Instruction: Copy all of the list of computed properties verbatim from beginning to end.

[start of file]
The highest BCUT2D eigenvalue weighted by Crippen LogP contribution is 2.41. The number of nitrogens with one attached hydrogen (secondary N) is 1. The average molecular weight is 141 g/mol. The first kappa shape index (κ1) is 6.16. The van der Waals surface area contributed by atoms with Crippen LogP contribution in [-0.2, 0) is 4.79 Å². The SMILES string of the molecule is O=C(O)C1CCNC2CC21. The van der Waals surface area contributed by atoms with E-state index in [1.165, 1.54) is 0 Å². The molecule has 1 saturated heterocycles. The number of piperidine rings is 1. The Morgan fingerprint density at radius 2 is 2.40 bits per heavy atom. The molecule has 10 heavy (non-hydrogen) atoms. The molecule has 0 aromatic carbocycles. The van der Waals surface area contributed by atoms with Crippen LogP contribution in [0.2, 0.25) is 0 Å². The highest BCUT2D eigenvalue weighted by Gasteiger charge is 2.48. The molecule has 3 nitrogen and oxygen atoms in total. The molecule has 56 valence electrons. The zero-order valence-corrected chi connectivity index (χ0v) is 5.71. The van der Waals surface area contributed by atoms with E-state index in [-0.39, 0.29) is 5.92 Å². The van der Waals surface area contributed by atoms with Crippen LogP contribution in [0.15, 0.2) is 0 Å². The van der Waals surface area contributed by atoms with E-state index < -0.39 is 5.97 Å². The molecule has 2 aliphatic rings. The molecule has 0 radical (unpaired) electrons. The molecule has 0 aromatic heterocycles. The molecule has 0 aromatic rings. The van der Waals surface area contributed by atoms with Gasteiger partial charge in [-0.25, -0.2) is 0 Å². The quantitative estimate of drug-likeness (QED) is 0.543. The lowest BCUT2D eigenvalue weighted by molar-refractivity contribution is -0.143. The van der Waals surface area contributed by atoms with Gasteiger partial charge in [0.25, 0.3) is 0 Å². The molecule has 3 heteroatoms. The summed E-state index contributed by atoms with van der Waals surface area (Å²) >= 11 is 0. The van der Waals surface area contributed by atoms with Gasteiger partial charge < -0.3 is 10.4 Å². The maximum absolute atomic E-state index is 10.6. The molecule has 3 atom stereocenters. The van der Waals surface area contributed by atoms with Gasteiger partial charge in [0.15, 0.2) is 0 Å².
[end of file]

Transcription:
The highest BCUT2D eigenvalue weighted by Crippen LogP contribution is 2.41. The number of nitrogens with one attached hydrogen (secondary N) is 1. The average molecular weight is 141 g/mol. The first kappa shape index (κ1) is 6.16. The van der Waals surface area contributed by atoms with Crippen LogP contribution in [-0.2, 0) is 4.79 Å². The SMILES string of the molecule is O=C(O)C1CCNC2CC21. The van der Waals surface area contributed by atoms with E-state index in [1.165, 1.54) is 0 Å². The molecule has 1 saturated heterocycles. The number of piperidine rings is 1. The Morgan fingerprint density at radius 2 is 2.40 bits per heavy atom. The molecule has 10 heavy (non-hydrogen) atoms. The molecule has 0 aromatic carbocycles. The van der Waals surface area contributed by atoms with Crippen LogP contribution in [0.2, 0.25) is 0 Å². The highest BCUT2D eigenvalue weighted by Gasteiger charge is 2.48. The molecule has 3 nitrogen and oxygen atoms in total. The molecule has 56 valence electrons. The zero-order valence-corrected chi connectivity index (χ0v) is 5.71. The van der Waals surface area contributed by atoms with E-state index in [-0.39, 0.29) is 5.92 Å². The van der Waals surface area contributed by atoms with Crippen LogP contribution in [0.15, 0.2) is 0 Å². The van der Waals surface area contributed by atoms with E-state index < -0.39 is 5.97 Å². The molecule has 2 aliphatic rings. The molecule has 0 radical (unpaired) electrons. The molecule has 0 aromatic heterocycles. The molecule has 0 aromatic rings. The van der Waals surface area contributed by atoms with Gasteiger partial charge in [-0.25, -0.2) is 0 Å². The quantitative estimate of drug-likeness (QED) is 0.543. The lowest BCUT2D eigenvalue weighted by molar-refractivity contribution is -0.143. The van der Waals surface area contributed by atoms with Gasteiger partial charge in [0.25, 0.3) is 0 Å². The molecule has 3 heteroatoms. The summed E-state index contributed by atoms with van der Waals surface area (Å²) >= 11 is 0. The van der Waals surface area contributed by atoms with Gasteiger partial charge < -0.3 is 10.4 Å². The maximum absolute atomic E-state index is 10.6. The molecule has 3 atom stereocenters. The van der Waals surface area contributed by atoms with Gasteiger partial charge in [0.15, 0.2) is 0 Å².